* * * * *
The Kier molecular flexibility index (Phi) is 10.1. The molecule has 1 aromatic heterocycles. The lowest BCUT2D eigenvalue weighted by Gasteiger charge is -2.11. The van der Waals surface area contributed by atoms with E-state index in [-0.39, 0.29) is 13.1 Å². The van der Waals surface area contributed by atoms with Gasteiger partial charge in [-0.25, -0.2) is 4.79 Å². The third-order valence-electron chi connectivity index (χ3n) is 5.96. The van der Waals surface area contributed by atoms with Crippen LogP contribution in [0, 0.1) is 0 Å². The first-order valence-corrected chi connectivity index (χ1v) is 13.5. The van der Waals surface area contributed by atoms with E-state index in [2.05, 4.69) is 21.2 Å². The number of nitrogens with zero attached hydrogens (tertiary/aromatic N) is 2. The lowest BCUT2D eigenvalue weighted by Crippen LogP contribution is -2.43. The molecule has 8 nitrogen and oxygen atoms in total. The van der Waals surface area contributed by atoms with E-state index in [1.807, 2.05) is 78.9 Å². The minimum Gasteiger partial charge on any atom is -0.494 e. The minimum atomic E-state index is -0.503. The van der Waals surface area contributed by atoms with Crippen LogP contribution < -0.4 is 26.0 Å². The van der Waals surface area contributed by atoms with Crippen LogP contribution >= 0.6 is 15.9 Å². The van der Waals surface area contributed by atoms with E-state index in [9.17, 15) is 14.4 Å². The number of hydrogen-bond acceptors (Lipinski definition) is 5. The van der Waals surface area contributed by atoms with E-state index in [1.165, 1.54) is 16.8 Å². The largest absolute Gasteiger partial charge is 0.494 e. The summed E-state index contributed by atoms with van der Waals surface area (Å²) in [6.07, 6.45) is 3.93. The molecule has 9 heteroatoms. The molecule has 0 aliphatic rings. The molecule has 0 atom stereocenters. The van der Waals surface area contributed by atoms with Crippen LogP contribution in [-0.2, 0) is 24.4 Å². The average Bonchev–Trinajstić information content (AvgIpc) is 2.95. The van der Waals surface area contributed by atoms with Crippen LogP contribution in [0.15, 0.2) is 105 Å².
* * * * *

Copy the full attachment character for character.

The Kier molecular flexibility index (Phi) is 10.1. The molecule has 1 aromatic heterocycles. The lowest BCUT2D eigenvalue weighted by Gasteiger charge is -2.11. The van der Waals surface area contributed by atoms with E-state index in [-0.39, 0.29) is 13.1 Å². The van der Waals surface area contributed by atoms with Gasteiger partial charge in [-0.25, -0.2) is 4.79 Å². The third-order valence-electron chi connectivity index (χ3n) is 5.96. The van der Waals surface area contributed by atoms with Crippen LogP contribution in [0, 0.1) is 0 Å². The first-order valence-corrected chi connectivity index (χ1v) is 13.5. The van der Waals surface area contributed by atoms with E-state index in [2.05, 4.69) is 21.2 Å². The number of nitrogens with zero attached hydrogens (tertiary/aromatic N) is 2. The lowest BCUT2D eigenvalue weighted by Crippen LogP contribution is -2.43. The molecule has 8 nitrogen and oxygen atoms in total. The van der Waals surface area contributed by atoms with E-state index in [1.807, 2.05) is 78.9 Å². The minimum Gasteiger partial charge on any atom is -0.494 e. The minimum atomic E-state index is -0.503. The van der Waals surface area contributed by atoms with Crippen LogP contribution < -0.4 is 26.0 Å². The van der Waals surface area contributed by atoms with Crippen LogP contribution >= 0.6 is 15.9 Å². The van der Waals surface area contributed by atoms with E-state index in [9.17, 15) is 14.4 Å². The number of hydrogen-bond acceptors (Lipinski definition) is 5. The van der Waals surface area contributed by atoms with E-state index in [1.165, 1.54) is 16.8 Å². The largest absolute Gasteiger partial charge is 0.494 e. The summed E-state index contributed by atoms with van der Waals surface area (Å²) in [6.07, 6.45) is 3.93. The molecule has 9 heteroatoms. The molecule has 0 aliphatic rings. The molecule has 0 atom stereocenters. The van der Waals surface area contributed by atoms with Crippen LogP contribution in [-0.2, 0) is 24.4 Å². The average Bonchev–Trinajstić information content (AvgIpc) is 2.95. The van der Waals surface area contributed by atoms with Crippen LogP contribution in [0.15, 0.2) is 105 Å².